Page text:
the upper lobe is generally the same size as, or slightly larger than the lower compartment.
Usage: a mong
the down-stroke of 'a' either has an angled stroke at the head, as here, or is straight as in version 1.
both compartments are rounded in this example of upper case 'A'.
the lower compartment is angular in this example.
'd' is looped with the loop extending back beyond the level of the lower lobe.
the lobe of 'd' is generally an oval shape.
tagged 'd' in final position.
here the lower lobe is more angular.
'g' has the general appearance of being tilted. This is because the lower compartment extends further towards the following graph than the upper compartment.
the horizontal extension from the head of the graph may be truly horizontal as in the second 'g', or it may come off the head at an angle as in the first 'g' in this image.
Usage: a mong
the lower compartment has a triangular appearance in this example.
'h' is consistently formed with head-stroke which just makes contact with the shoulder of the graph.
crossed 'h' in the 'ph' combination. The limb swings out a little to allow for the scribe to continue the tail in a clockwise direction to loop back to the shoulder.
the scribe's preference is for modern 'r' in all positions but he also uses long 'r' as in version 2.
Usage: a ryse
Usage: I tore
'z'-shaped 'r' is quite distinctive with a rounded upper element and a thick stroke to finish which ends with an finer upward turn to join to the next graph.
upper case 'R'.
long 's' is used in initial and medial positions.
8-shaped 's' in final position. The upper compartment is usually smaller than the lower one.
long 's' to begin the word and 8-shaped 's' to finish.
where there is 'ss', the first 's' is usually shorter than the second.
the scribe has two versions of 'w' which he uses randomly. Here there is an approach stroke to the left limb which curves to the left.
here the head-strokes curve to the right over the graph itself.
there is always a 'B'-shaped element to the right of the graph.
the left arm of 'y' is usually slightly curved. The tail of 'y' usually turns at or around the line.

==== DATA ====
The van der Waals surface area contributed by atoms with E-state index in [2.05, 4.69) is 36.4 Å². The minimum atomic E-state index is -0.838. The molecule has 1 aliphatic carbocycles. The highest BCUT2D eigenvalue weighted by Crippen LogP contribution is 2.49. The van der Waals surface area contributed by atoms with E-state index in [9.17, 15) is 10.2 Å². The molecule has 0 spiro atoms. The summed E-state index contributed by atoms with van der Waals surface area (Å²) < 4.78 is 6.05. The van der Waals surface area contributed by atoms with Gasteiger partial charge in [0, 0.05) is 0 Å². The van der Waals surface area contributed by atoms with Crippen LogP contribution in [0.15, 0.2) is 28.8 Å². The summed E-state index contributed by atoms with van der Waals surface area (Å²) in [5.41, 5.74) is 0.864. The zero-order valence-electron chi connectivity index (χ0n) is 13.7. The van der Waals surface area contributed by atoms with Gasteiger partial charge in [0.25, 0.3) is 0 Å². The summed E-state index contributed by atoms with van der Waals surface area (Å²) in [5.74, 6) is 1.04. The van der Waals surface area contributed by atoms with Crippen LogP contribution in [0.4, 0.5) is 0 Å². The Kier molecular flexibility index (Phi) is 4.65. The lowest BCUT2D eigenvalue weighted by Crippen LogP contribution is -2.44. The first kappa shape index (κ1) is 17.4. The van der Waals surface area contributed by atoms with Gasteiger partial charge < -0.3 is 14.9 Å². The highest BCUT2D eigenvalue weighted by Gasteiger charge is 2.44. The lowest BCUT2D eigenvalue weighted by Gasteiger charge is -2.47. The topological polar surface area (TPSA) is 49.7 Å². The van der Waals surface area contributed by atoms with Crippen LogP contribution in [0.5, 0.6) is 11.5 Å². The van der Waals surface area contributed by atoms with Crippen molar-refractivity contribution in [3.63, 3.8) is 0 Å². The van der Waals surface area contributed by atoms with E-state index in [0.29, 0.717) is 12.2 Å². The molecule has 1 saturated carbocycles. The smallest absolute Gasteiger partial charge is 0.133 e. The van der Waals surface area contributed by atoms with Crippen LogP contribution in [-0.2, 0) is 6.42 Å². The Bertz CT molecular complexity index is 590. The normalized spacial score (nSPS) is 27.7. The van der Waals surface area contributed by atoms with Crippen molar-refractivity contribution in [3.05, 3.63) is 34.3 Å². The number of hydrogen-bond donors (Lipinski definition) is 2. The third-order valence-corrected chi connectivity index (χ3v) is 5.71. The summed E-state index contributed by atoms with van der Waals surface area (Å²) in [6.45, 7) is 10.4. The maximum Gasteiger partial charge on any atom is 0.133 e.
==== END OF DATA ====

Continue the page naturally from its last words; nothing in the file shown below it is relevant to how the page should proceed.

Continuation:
sometimes there is only a small flick counter-clockwise at the end of the tail-stroke.
|Thorn and Yogh|
thorn is used frequently in all positions and for most occurrences of 'th' in whatever word.
Usage: oþer (abbreviation)
thorn with 'er' abbreviation above.
the upper element of yogh looks very much like a modern '2'.
|Upper Case Letters|
upper case 'T' may have a serrated side because the word is in a display script suitable for a gloss. Double parallel lines in upper case graphs are not unusual for this scribe.
a less fancy form of 'T'.
the front of 'B' resembles the form used for the upper part of yogh and also the 'z'-shaped 'r'.
chapter number as a gloss in the margin. More parallel lines to decorate the graph.
Usage: Ampersand; the scribe has at least two forms of ampersand. The example seen here has a fine straight vertical stroke to the left of the graph.
Usage: Ampersand; both versions of ampersand have a separate stroke above. Both versions have a horizontal cross through the middle.
Usage: Punctus elevatus;
|More Upper Case Letters|
another version of upper case 'T' this time without the serrated side.
Usage: I dygged
there are at least three forms of upper case 'I' on the folio sampled. Here there is a straight approach stroke at a 45 degree angle to the shaft.
a waving head-stroke and a shadow stroke parallel to the shaft. The shaft curls round at the bottom to return to the main stem.
although obscured by the paragraph mark, the waving head-stroke may be seen in this example. Here the shaft does not curl round. All three examples have a protuberance mid-way down the left side of the shaft.